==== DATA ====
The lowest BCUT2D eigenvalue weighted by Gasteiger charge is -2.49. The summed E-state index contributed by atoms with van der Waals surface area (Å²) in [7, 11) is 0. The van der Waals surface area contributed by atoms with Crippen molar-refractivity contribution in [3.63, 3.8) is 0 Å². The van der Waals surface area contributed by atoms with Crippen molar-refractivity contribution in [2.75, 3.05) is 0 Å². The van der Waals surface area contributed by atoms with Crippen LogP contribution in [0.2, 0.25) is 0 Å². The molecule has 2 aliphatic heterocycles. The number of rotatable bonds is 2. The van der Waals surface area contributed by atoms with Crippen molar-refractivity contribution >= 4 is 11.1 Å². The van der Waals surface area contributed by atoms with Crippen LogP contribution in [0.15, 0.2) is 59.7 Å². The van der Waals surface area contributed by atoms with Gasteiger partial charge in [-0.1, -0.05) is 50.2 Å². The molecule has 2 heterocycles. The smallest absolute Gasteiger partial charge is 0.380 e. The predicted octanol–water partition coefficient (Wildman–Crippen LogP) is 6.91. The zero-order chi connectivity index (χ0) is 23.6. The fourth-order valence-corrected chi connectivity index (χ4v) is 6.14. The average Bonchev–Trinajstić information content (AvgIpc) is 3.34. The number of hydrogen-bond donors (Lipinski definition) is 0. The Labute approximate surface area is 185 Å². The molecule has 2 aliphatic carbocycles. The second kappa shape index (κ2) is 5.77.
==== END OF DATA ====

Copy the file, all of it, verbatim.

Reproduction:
The lowest BCUT2D eigenvalue weighted by Gasteiger charge is -2.49. The summed E-state index contributed by atoms with van der Waals surface area (Å²) in [7, 11) is 0. The van der Waals surface area contributed by atoms with Crippen molar-refractivity contribution in [3.63, 3.8) is 0 Å². The van der Waals surface area contributed by atoms with Crippen molar-refractivity contribution in [2.75, 3.05) is 0 Å². The van der Waals surface area contributed by atoms with Crippen LogP contribution in [0.2, 0.25) is 0 Å². The molecule has 2 aliphatic heterocycles. The number of rotatable bonds is 2. The van der Waals surface area contributed by atoms with Crippen molar-refractivity contribution >= 4 is 11.1 Å². The van der Waals surface area contributed by atoms with Crippen LogP contribution in [0.15, 0.2) is 59.7 Å². The van der Waals surface area contributed by atoms with Gasteiger partial charge in [-0.1, -0.05) is 50.2 Å². The molecule has 2 heterocycles. The smallest absolute Gasteiger partial charge is 0.380 e. The predicted octanol–water partition coefficient (Wildman–Crippen LogP) is 6.91. The zero-order chi connectivity index (χ0) is 23.6. The fourth-order valence-corrected chi connectivity index (χ4v) is 6.14. The average Bonchev–Trinajstić information content (AvgIpc) is 3.34. The number of hydrogen-bond donors (Lipinski definition) is 0. The Labute approximate surface area is 185 Å². The molecule has 2 aliphatic carbocycles. The second kappa shape index (κ2) is 5.77.